This is a large kayak, the kind people use in big saltwater, with a weight capacity of about 650 lbs, so it wasn't an issue of too much weight, but rather where the weight was located.... far above the waterline. I've had this boat in large swells on the north end of Priest Lake on windy days (if you're acquainted with the outlet of the Thorofare to the main lake you'll know what I'm referring to) with no issues of instability....no doubt because I had it loaded properly (there's plenty of cargo space in the sealed hull below the deck).

What went right?

1) I am compulsive about wearing a good PFD, fully zipped and adjusted, and on the day of the incident the fact that I was able to start thinking about taking care of the situation, rather than trying to stay afloat, was incredibly comforting.

2) While, I was in no real danger (comfortable water temp, a small lake, and wearing a PFD), having a cool-headed fishing buddy like Ive help me rescue my gear in short order was a real game changer. I'm pretty sure if left to my own devices I'd have likely busted the shit out of things, cut entangled lines, likely lost a rod (or three), and quite possibly a lot more.

What I've changed....

1) Obviously, lowering the craft's center of gravity is critical for stability. The damn boat has a large center cockpit console with double gear bins...no more massive gearbag behind the seat.

2) The seat is going to remain locked in the low position. It's interesting to note that I found a YouTube video by an open ocean fisherman who has the same kayak, is a moderately big fella like myself and notes that the craft feels unstable in the high seat position.

3) For many years my PFD's were always equipped with a rescue knife attached to the lashtab. I got complacent, and hadn't bothered to install one on this jacket (they can be a real bitch to attach). I had a leatherman that I used to cut the tangled leaders, but had I been entangled by other lines and submerged I doubt I'd have been able to remember where it was, manage to open it, and could easily have dropped it. A rescue knife (with lanyard) is now installed on my current fishing PFD.

4) I generally have three flyrods rigged (floater, intermediate, and type 5 sinker) and setting in three Scotty rod holders. Two of the rod holders are on the rear tankwell gunwales, and the active rod is only in the holder when I'm paddling uplake to set up for a winddrift or changing tippets or flies.

Like a great many Scotty rodholder users, I haven't been using the elastic retaining strap they're equipped with....in fact I removed them years ago. The orientation of the flyreel and the holder configuration results in a very secure rod....as long as the boat remains right side up. Needless to say, those retaining straps are back in place, and being used. Had there been no lillypads all three rods would now be sitting on the bottom of the lake.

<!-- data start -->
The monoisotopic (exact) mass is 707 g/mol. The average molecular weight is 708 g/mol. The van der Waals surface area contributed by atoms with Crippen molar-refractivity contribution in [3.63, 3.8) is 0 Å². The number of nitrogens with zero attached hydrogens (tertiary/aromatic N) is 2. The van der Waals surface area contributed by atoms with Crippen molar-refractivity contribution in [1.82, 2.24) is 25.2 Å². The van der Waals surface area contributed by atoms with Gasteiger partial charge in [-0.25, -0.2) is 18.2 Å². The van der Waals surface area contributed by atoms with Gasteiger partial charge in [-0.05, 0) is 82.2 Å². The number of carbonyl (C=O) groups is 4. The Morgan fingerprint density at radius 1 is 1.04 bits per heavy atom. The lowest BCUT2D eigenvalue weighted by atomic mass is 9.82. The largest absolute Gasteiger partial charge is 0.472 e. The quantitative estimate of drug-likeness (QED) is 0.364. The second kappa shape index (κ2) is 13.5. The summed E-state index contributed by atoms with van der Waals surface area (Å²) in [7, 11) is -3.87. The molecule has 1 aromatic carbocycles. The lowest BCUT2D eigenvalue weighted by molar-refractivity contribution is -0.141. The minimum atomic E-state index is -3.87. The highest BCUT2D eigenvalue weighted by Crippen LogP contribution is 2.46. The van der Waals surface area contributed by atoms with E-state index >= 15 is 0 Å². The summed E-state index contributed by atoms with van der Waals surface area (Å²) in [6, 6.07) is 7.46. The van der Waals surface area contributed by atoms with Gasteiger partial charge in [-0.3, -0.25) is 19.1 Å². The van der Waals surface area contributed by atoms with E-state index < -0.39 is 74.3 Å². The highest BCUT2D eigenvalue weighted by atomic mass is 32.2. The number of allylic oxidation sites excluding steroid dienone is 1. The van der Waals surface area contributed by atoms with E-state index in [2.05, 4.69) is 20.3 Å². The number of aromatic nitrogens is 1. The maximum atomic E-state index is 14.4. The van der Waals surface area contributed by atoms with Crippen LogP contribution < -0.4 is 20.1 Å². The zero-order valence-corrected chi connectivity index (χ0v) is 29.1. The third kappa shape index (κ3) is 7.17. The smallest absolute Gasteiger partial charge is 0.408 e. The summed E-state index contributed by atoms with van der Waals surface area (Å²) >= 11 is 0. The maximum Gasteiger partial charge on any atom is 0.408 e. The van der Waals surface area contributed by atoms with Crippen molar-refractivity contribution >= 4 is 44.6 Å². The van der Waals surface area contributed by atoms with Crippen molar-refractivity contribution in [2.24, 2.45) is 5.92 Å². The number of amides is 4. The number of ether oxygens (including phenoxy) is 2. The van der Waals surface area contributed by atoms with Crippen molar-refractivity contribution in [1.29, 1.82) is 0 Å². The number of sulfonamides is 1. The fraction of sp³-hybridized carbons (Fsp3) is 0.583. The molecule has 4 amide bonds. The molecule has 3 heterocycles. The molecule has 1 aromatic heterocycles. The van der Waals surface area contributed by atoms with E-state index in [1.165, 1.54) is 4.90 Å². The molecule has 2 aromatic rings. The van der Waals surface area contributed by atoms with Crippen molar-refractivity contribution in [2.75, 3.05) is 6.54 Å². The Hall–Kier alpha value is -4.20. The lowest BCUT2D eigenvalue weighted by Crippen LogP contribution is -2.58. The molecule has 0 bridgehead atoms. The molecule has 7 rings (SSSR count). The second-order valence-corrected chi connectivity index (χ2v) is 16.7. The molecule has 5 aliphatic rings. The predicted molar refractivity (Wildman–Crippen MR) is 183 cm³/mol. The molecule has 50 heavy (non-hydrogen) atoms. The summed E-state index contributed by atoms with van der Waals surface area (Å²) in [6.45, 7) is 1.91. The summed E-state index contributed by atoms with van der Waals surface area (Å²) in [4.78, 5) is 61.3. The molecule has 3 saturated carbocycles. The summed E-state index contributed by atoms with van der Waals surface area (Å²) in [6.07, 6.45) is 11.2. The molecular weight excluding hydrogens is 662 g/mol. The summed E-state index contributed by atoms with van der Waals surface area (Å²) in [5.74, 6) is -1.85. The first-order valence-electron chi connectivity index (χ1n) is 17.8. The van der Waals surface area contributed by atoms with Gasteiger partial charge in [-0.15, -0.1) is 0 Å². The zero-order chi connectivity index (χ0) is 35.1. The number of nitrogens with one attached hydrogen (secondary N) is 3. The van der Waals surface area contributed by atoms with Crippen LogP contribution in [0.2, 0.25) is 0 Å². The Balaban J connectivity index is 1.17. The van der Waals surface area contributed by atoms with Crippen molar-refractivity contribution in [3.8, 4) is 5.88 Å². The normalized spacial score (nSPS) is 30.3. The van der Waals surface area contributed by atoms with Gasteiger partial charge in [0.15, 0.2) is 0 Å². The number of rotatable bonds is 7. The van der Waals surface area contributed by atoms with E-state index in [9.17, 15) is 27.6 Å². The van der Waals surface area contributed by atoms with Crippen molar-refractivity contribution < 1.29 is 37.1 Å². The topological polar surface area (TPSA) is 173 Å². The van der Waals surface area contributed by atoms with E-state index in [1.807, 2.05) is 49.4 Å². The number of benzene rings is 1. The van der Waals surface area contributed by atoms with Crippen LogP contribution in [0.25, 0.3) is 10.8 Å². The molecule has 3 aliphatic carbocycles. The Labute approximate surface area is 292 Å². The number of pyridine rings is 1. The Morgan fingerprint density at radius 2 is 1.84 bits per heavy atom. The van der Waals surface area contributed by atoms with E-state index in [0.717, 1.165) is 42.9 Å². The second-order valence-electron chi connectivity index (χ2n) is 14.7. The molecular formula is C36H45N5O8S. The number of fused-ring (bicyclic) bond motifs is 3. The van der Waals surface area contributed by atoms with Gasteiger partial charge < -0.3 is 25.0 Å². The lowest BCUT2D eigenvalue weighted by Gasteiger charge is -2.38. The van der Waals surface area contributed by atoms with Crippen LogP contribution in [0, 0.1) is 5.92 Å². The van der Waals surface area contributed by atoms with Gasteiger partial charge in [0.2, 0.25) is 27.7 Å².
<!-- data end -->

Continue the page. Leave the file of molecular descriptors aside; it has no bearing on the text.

What's unchanged? My firm conviction that there's no finer fishing buddy than Ive of Ione.
 
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_WW_

Geriatric Skagit Swinger
WFF Supporter
Thanks for the reminder to keep safety in mind. Happy you're okay and so is most of your gear. One friend of mine that had a mishap and lost a guide on his rod rewrapped in a different color as a reminder. Considering the predicament you were in, I doubt that you'll need to do this and I suspect as time passes there will be a few chuckles about your adventure.
 

Krusty

Outta Here
I should have added that I always carry a Garmin InReach satellite transceiver (pre-tested before each trip) when I'm in the sticks. I frequently use use it to consult its GPS map, let my wife know I'm staying late because the fishing is good, or that I'm heading to a different lake. In this instance, had I been alone on the lake, I sure as hell wouldn't have used it to summon the calvary to save my gear. I was unhurt, in no danger, and I'd rather send my stuff to the bottom of the lake then expect emergency rescue personnel to deal with my bad judgment.
 
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Buzzy

Active Member
Krusty - thanks for sharing and summarizing what went wrong and your actions to prevent this potential tragedy from reoccurring. I too wear a properly fitted pfd, zipped up and buckled in place. I don't have a rescue knife, never thought of it.
 

jangles

Kicked
I did somewhat the same thing with a Nu Canoe Frontier , a rather large vessel in it's own right . Since then I got rid of every POS kayak I had and now have a few rafts and a Saturn Kaboat , no more kayaks for me .
 

Krusty

Outta Here
Krusty - thanks for sharing and summarizing what went wrong and your actions to prevent this potential tragedy from reoccurring. I too wear a properly fitted pfd, zipped up and buckled in place. I don't have a rescue knife, never thought of it.
If you get a rescue knife get one with a flat blunt end so you have less chance of stabbing yourself in a panic, and don't use it for other tasks...they're generally stainless steel which often (depending upon the alloy used) doesn't hold an edge all that well. NRS makes several excellent quick release models.
 

Zak

WFF Supporter
If you get a rescue knife get one with a flat blunt end so you have less chance of stabbing yourself in a panic, and don't use it for other tasks...they're generally stainless steel which often (depending upon the alloy used) doesn't hold an edge all that well. NRS makes several excellent quick release models.
This knife was not cheap, but I love it. It lives on my PFD.

Spyderco Enuff Salt Fixed Blade Knife with 2.75" H-1 Stainless Steel Sheepfoot Blade and Premium Custom-Molded Boltaron Sheath - SpyderEdge - FB31SYL​